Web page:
UAE to give Ethiopia $3 billion in aid and investments

Ethiopian Prime Minister Abiy Ahmed arrives in Khartoum for an official visit to Sudan on May 2, 2018. (AFP)
Updated 16 June 2018
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UAE to give Ethiopia $3 billion in aid and investments

  • UAE pledges a total of $3 billion in aid and investments to Ethiopia
  • The UAE will deposit $1 billion in Ethiopia’s central bank to ease a severe foreign currency shortage

ADDIS ABABA: The United Arab Emirates pledged a total of $3 billion in aid and investments to Ethiopia on Friday, an Ethiopian official said, a major show of support for the new prime minister, Abiy Ahmed.
The UAE will deposit $1 billion in Ethiopia’s central bank to ease a severe foreign currency shortage, government spokesman Ahmed Shide told Reuters at a palace in Addis Ababa after Abiy met with Abu Dhabi’s crown prince, Sheikh Mohamed Bin Zayed.
No officials briefed journalists, but the UAE and its Gulf allies, in particular Saudi Arabia, regularly give large sums to cooperative governments in the broader region.
In 2013, the UAE was one of three Gulf monarchies that pledged a total $12 billion to the new government after the military ousted a president from the Muslim Brotherhood.
Abiy, a 41-year-old former intelligence officer, took up his position office in April after three years of unrest that had threatened the EPRDF coalition’s hold on power.
The coalition’s choice of Abiy, from an ethnic group that has long been marginalized, signalled its willingness to allow some political reforms, but he has already gone farther and faster than most had expected.
Two weeks ago the government said it would sell stakes in its lucrative telecoms monopoly and other assets including the national airline.
It also pledged to end a war with long-time enemy Eritrea, offering to implement a peace deal signed in 2000.
DAM DISPUTE
Last weekend Abiy visited the UAE’s ally, Egypt, and offered a newly conciliatory tone in a long and bitter row over a dam Ethiopia is building on the Nile, which Egypt fears threatens its water supplies.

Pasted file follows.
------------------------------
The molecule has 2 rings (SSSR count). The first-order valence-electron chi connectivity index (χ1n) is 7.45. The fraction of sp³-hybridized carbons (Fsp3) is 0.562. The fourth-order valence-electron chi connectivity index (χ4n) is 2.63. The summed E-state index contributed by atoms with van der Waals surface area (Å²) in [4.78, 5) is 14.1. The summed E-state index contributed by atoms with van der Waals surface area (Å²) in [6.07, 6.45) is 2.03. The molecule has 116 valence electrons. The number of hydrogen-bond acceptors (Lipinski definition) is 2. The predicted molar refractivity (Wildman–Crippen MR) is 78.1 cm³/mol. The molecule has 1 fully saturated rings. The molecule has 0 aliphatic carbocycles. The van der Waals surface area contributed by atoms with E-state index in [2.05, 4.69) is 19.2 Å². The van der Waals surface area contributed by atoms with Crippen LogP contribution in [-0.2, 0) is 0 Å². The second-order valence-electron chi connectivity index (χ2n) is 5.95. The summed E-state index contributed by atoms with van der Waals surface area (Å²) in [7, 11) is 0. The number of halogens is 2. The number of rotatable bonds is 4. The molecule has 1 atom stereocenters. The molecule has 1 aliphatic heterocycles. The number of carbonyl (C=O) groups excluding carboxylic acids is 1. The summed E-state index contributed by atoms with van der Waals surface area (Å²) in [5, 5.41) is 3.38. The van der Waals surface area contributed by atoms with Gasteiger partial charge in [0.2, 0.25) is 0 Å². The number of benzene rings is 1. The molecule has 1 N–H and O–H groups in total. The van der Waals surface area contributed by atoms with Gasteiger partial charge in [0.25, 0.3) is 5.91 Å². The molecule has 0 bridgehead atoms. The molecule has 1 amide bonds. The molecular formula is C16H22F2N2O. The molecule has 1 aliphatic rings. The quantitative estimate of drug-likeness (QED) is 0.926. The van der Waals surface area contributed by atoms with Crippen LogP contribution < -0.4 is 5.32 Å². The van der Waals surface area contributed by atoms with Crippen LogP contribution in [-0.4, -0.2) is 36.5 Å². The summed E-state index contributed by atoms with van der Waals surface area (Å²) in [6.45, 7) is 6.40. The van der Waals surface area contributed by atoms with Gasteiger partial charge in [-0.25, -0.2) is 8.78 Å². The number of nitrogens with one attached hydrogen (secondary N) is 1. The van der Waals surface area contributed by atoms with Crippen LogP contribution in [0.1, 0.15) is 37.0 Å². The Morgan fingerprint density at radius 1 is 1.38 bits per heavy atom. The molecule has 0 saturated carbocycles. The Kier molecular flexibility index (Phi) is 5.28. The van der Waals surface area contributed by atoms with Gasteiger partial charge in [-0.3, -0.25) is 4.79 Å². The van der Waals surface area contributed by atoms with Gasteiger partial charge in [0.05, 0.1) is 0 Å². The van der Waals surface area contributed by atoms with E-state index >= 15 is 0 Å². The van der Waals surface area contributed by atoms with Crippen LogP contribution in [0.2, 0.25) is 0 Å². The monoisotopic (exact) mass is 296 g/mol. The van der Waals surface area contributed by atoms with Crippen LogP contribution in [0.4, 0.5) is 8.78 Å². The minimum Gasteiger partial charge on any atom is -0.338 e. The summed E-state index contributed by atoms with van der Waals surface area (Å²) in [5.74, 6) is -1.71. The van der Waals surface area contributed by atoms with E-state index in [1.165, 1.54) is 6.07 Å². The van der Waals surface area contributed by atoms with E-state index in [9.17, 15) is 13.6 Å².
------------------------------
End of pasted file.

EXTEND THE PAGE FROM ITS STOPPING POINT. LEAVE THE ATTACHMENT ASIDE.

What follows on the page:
Abiy had traveled to both Abu Dhabi and Riyadh shortly after taking office.
Shide said the UAE’s pledges would have a “significant impact” on Ethiopia’s foreign currency shortage.
Despite showing the fastest growth in Africa for the past decade, the landlocked country of 100 million people is heavily dependent on imports.
A hard currency crunch caused partly by spending on big infrastructure projects has reduced foreign currency reserves to less than one month’s worth of imports, according to analysts’ estimates. Foreign investors and local businesses say all sectors of the economy have been hit.
Abiy said in April that the government’s plans to continue expanding its infrastructure and the nascent manufacturing sector meant the currency crisis might last for 15 or 20 years.
A Ethiopian foreign ministry official said the other $2 billion from Abu Dhabi would be invested in tourism, renewable energy and agriculture.
On Friday afternoon, Abiy got behind the wheel of a white car and personally gave Sheikh Mohamed, the de facto leader of the United Arab Emirates, sitting in the passenger seat, a tour of Addis Ababa.
Shide said the crown prince’s delegation included investors interested in real estate and hospitals.


Saudi Arabia’s 2019 budget boosts spending by 7%

Updated 1 min 35 sec ago
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Saudi Arabia’s 2019 budget boosts spending by 7%

  • Spending projected to hit $295 billion next year
  • Analysts expect ‘gradual’ pickup in non-oil economic growth

RIYADH: Saudi Arabia plans to increase state spending by more than 7 percent in 2019, according to a budget released by the Finance Ministry on Tuesday.

Spending is projected to rise to 1.106 trillion riyals ($295 billion) next year, up from an actual 1.030 trillion riyals this year, Saudi state television quoted the budget as saying.

The move is seen as an effort to boost economic growth, which has been hurt by low oil prices, which have plummeted more than 30 percent since October. 

“We believe that the 2019 fiscal budget will be focusing on supporting economic activity – investment and wider,” Monica Malik, chief economist at Abu Dhabi Commercial Bank (ADCB), told Arab News. 

“The continuation of the handout package will be positive for household consumption by nationals. We expect to see some overall fiscal loosening in 2019, which should support a further gradual pickup in real non-oil GDP growth.”

Malik said the government spending projection in the 2019 budget is in line with earlier official indications. 

A pre-budget statement in September, the first of its kind in Saudi Arabia, predicted next year’s budget would be SR1.11 trillion.

The Kingdom has run a budget deficit since 2014 as a slump in oil prices lowered state income. Saudi Arabia aims to balance its budget by 2023.